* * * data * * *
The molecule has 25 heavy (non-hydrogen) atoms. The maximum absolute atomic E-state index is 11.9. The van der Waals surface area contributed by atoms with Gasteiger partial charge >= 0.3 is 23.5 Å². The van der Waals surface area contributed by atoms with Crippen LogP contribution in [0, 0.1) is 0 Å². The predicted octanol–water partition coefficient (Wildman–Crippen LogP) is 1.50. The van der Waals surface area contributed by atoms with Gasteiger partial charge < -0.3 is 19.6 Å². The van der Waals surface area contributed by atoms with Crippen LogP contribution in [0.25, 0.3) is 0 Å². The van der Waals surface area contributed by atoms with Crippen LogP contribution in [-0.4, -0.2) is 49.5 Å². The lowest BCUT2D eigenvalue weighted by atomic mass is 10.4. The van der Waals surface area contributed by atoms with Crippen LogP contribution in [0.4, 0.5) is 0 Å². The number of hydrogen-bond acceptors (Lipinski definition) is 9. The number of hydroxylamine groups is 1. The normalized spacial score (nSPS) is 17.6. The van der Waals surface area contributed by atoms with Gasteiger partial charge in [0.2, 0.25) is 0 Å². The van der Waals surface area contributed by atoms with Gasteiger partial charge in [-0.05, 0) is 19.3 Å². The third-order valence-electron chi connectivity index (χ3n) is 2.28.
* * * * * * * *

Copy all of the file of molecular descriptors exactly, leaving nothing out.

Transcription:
The molecule has 25 heavy (non-hydrogen) atoms. The maximum absolute atomic E-state index is 11.9. The van der Waals surface area contributed by atoms with Gasteiger partial charge >= 0.3 is 23.5 Å². The van der Waals surface area contributed by atoms with Crippen LogP contribution in [0, 0.1) is 0 Å². The predicted octanol–water partition coefficient (Wildman–Crippen LogP) is 1.50. The van der Waals surface area contributed by atoms with Gasteiger partial charge < -0.3 is 19.6 Å². The van der Waals surface area contributed by atoms with Crippen LogP contribution in [0.25, 0.3) is 0 Å². The van der Waals surface area contributed by atoms with Crippen LogP contribution in [-0.4, -0.2) is 49.5 Å². The lowest BCUT2D eigenvalue weighted by atomic mass is 10.4. The van der Waals surface area contributed by atoms with Crippen LogP contribution in [0.4, 0.5) is 0 Å². The number of hydrogen-bond acceptors (Lipinski definition) is 9. The number of hydroxylamine groups is 1. The normalized spacial score (nSPS) is 17.6. The van der Waals surface area contributed by atoms with Gasteiger partial charge in [0.2, 0.25) is 0 Å². The van der Waals surface area contributed by atoms with Gasteiger partial charge in [-0.05, 0) is 19.3 Å². The third-order valence-electron chi connectivity index (χ3n) is 2.28.